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Latham is situated in the southeast corner of the county on the Pekin, Lincoln & Decatur Railroad. It was named in honor of Col. Latham and was laid out on the lands of Edwin A. Joynt and L. Parrish in November, 1871. The first store in town was built by William Dardin, who has since gone, and the building is now unoccupied.

The second was erected by Frederick Joynt; the third by Dr. Leathers, now the grocery of Joseph Rue; and the fourth by Henry Metchner. The postmaster was Thomas Hayes. In 1872 an elevator was erected by G. M. Stines & Co. It was burned on the night of October 8, 1875. The next Spring the present elevator was built in its place. The shipments of grain from this point are large, the greater portion of it going to Toledo. In 1875 a two-story schoolhouse was erected which is now occupied. The school is ungraded and under the township control.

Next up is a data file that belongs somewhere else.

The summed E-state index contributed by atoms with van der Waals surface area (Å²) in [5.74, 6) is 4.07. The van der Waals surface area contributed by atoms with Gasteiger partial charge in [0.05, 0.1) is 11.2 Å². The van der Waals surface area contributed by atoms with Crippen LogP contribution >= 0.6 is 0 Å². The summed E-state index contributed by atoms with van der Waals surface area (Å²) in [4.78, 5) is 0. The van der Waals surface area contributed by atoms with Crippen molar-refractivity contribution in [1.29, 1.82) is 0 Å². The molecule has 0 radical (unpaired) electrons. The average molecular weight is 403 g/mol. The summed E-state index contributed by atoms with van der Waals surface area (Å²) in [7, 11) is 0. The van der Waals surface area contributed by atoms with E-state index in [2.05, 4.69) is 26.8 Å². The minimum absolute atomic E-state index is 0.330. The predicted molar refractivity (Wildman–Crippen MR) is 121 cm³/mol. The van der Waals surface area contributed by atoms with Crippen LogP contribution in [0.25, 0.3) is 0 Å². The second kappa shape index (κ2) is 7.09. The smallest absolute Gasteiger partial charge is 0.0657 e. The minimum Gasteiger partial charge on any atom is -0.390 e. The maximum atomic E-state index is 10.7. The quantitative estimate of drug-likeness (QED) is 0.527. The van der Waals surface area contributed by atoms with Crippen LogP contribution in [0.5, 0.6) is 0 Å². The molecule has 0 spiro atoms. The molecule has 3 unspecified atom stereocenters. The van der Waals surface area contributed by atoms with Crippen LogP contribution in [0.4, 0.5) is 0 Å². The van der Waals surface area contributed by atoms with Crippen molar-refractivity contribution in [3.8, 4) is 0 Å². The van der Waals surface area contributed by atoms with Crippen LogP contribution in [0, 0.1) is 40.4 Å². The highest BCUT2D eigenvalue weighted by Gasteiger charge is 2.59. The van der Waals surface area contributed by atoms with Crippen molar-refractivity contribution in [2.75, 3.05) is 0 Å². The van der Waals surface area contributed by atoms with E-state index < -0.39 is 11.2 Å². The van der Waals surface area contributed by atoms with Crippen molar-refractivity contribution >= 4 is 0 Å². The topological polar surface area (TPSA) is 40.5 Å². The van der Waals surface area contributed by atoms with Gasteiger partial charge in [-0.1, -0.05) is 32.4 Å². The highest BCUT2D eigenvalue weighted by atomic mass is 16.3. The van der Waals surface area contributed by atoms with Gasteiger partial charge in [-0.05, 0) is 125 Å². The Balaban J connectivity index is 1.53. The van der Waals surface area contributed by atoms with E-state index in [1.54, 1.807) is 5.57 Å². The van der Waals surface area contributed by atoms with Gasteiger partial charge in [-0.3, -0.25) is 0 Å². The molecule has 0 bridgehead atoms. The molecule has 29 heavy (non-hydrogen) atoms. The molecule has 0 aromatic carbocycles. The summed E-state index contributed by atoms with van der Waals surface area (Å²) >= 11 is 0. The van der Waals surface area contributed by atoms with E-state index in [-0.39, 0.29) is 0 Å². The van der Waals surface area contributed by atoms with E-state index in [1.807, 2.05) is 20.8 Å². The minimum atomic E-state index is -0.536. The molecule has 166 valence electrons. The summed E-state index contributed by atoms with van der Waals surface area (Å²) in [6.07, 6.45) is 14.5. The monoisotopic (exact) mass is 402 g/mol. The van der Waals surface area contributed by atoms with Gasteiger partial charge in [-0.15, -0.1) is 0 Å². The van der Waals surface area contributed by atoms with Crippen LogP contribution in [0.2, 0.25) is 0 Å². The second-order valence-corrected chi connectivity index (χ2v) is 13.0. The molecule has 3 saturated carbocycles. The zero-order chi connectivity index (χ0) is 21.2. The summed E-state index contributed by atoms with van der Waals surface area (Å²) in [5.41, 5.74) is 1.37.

The Methodist Church was erected here in the Spring of 1872. The Congregation had been organized in a schoolhouse about a mile west of town. The Baptists were organized in "Two Mile Grove" in the schoolhouse and in the fall of 1872 removed their place of worship to Latham where they erected a church. The oldest settlers in this locality came about 1849. These were Samuel Parrish, who came from Jersey County, and is still living here; Fred. and E. A. Joynt, the first-named settling in 1849, the second in 1852. Andrew Simpson and Henry Hall were also early settlers. The country about town is quite level and very productive.